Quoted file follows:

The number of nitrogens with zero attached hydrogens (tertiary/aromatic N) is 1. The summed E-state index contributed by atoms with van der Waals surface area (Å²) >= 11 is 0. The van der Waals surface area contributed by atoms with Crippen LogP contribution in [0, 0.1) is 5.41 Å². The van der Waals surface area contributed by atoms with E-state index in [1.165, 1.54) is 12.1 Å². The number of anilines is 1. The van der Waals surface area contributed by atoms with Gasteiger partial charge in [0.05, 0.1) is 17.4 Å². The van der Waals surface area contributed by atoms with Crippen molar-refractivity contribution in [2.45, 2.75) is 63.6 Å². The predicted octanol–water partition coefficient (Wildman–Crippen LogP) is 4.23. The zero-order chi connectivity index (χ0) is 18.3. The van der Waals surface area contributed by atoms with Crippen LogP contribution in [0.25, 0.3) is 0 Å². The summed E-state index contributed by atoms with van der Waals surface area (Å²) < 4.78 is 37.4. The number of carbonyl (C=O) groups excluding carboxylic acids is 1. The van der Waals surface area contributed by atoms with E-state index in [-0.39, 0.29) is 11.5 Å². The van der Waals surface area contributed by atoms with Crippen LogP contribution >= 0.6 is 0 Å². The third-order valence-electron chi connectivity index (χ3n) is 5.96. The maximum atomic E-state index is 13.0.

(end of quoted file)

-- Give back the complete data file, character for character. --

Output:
The number of nitrogens with zero attached hydrogens (tertiary/aromatic N) is 1. The summed E-state index contributed by atoms with van der Waals surface area (Å²) >= 11 is 0. The van der Waals surface area contributed by atoms with Crippen LogP contribution in [0, 0.1) is 5.41 Å². The van der Waals surface area contributed by atoms with E-state index in [1.165, 1.54) is 12.1 Å². The number of anilines is 1. The van der Waals surface area contributed by atoms with Gasteiger partial charge in [0.05, 0.1) is 17.4 Å². The van der Waals surface area contributed by atoms with Crippen molar-refractivity contribution in [2.45, 2.75) is 63.6 Å². The predicted octanol–water partition coefficient (Wildman–Crippen LogP) is 4.23. The zero-order chi connectivity index (χ0) is 18.3. The van der Waals surface area contributed by atoms with Crippen LogP contribution in [0.25, 0.3) is 0 Å². The summed E-state index contributed by atoms with van der Waals surface area (Å²) < 4.78 is 37.4. The number of carbonyl (C=O) groups excluding carboxylic acids is 1. The van der Waals surface area contributed by atoms with E-state index in [-0.39, 0.29) is 11.5 Å². The van der Waals surface area contributed by atoms with Crippen LogP contribution >= 0.6 is 0 Å². The third-order valence-electron chi connectivity index (χ3n) is 5.96. The maximum atomic E-state index is 13.0.